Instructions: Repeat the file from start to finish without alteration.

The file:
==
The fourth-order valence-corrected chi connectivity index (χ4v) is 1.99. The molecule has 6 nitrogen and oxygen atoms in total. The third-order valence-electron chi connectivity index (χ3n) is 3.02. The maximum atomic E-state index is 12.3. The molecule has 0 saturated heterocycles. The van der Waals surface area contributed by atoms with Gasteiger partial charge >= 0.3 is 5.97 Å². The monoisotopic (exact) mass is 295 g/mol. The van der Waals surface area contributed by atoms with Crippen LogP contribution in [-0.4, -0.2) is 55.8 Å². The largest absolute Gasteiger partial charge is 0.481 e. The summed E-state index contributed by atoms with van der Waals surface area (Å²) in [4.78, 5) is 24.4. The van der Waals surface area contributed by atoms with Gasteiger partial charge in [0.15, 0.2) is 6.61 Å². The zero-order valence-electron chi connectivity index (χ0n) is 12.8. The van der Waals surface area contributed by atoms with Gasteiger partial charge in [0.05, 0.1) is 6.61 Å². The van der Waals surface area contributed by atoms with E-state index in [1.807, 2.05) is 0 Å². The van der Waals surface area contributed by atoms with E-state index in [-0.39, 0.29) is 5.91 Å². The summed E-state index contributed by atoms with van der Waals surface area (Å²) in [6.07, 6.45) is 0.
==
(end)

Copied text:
The fourth-order valence-corrected chi connectivity index (χ4v) is 1.99. The molecule has 6 nitrogen and oxygen atoms in total. The third-order valence-electron chi connectivity index (χ3n) is 3.02. The maximum atomic E-state index is 12.3. The molecule has 0 saturated heterocycles. The van der Waals surface area contributed by atoms with Gasteiger partial charge >= 0.3 is 5.97 Å². The monoisotopic (exact) mass is 295 g/mol. The van der Waals surface area contributed by atoms with Crippen LogP contribution in [-0.4, -0.2) is 55.8 Å². The largest absolute Gasteiger partial charge is 0.481 e. The summed E-state index contributed by atoms with van der Waals surface area (Å²) in [4.78, 5) is 24.4. The van der Waals surface area contributed by atoms with Gasteiger partial charge in [0.15, 0.2) is 6.61 Å². The zero-order valence-electron chi connectivity index (χ0n) is 12.8. The van der Waals surface area contributed by atoms with Gasteiger partial charge in [0.05, 0.1) is 6.61 Å². The van der Waals surface area contributed by atoms with E-state index in [1.807, 2.05) is 0 Å². The van der Waals surface area contributed by atoms with E-state index in [-0.39, 0.29) is 5.91 Å². The summed E-state index contributed by atoms with van der Waals surface area (Å²) in [6.07, 6.45) is 0.